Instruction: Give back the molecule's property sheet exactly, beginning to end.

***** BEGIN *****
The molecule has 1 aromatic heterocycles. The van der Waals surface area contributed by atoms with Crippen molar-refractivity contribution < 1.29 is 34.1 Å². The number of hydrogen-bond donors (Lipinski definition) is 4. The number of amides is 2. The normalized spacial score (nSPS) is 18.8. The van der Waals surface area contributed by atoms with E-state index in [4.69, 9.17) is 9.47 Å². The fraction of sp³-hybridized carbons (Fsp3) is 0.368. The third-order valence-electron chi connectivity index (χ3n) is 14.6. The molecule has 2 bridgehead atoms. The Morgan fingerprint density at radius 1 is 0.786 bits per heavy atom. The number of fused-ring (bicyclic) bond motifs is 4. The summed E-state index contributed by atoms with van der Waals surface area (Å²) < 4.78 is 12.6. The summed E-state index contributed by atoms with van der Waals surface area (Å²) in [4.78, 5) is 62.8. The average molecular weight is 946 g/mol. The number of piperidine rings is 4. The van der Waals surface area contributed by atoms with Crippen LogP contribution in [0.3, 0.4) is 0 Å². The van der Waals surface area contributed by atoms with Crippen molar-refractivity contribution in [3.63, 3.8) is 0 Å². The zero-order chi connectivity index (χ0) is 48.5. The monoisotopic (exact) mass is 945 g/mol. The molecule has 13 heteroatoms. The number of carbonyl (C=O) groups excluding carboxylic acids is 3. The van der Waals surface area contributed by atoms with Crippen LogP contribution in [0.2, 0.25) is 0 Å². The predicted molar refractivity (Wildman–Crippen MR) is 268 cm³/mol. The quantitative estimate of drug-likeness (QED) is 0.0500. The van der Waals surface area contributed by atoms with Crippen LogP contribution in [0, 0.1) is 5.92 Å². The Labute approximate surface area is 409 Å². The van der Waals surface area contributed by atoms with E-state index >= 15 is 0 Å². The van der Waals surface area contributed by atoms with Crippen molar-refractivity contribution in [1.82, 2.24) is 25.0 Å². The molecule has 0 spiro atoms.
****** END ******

The molecule has 1 aromatic heterocycles. The van der Waals surface area contributed by atoms with Crippen molar-refractivity contribution < 1.29 is 34.1 Å². The number of hydrogen-bond donors (Lipinski definition) is 4. The number of amides is 2. The normalized spacial score (nSPS) is 18.8. The van der Waals surface area contributed by atoms with E-state index in [4.69, 9.17) is 9.47 Å². The fraction of sp³-hybridized carbons (Fsp3) is 0.368. The third-order valence-electron chi connectivity index (χ3n) is 14.6. The molecule has 2 bridgehead atoms. The Morgan fingerprint density at radius 1 is 0.786 bits per heavy atom. The number of fused-ring (bicyclic) bond motifs is 4. The summed E-state index contributed by atoms with van der Waals surface area (Å²) < 4.78 is 12.6. The summed E-state index contributed by atoms with van der Waals surface area (Å²) in [4.78, 5) is 62.8. The average molecular weight is 946 g/mol. The number of piperidine rings is 4. The van der Waals surface area contributed by atoms with Crippen LogP contribution in [0.3, 0.4) is 0 Å². The van der Waals surface area contributed by atoms with Crippen molar-refractivity contribution in [3.63, 3.8) is 0 Å². The zero-order chi connectivity index (χ0) is 48.5. The monoisotopic (exact) mass is 945 g/mol. The molecule has 13 heteroatoms. The number of carbonyl (C=O) groups excluding carboxylic acids is 3. The van der Waals surface area contributed by atoms with Crippen LogP contribution in [0.2, 0.25) is 0 Å². The predicted molar refractivity (Wildman–Crippen MR) is 268 cm³/mol. The quantitative estimate of drug-likeness (QED) is 0.0500. The van der Waals surface area contributed by atoms with Crippen LogP contribution in [0, 0.1) is 5.92 Å². The Labute approximate surface area is 409 Å². The van der Waals surface area contributed by atoms with E-state index >= 15 is 0 Å². The van der Waals surface area contributed by atoms with Crippen molar-refractivity contribution in [1.82, 2.24) is 25.0 Å². The molecule has 0 spiro atoms.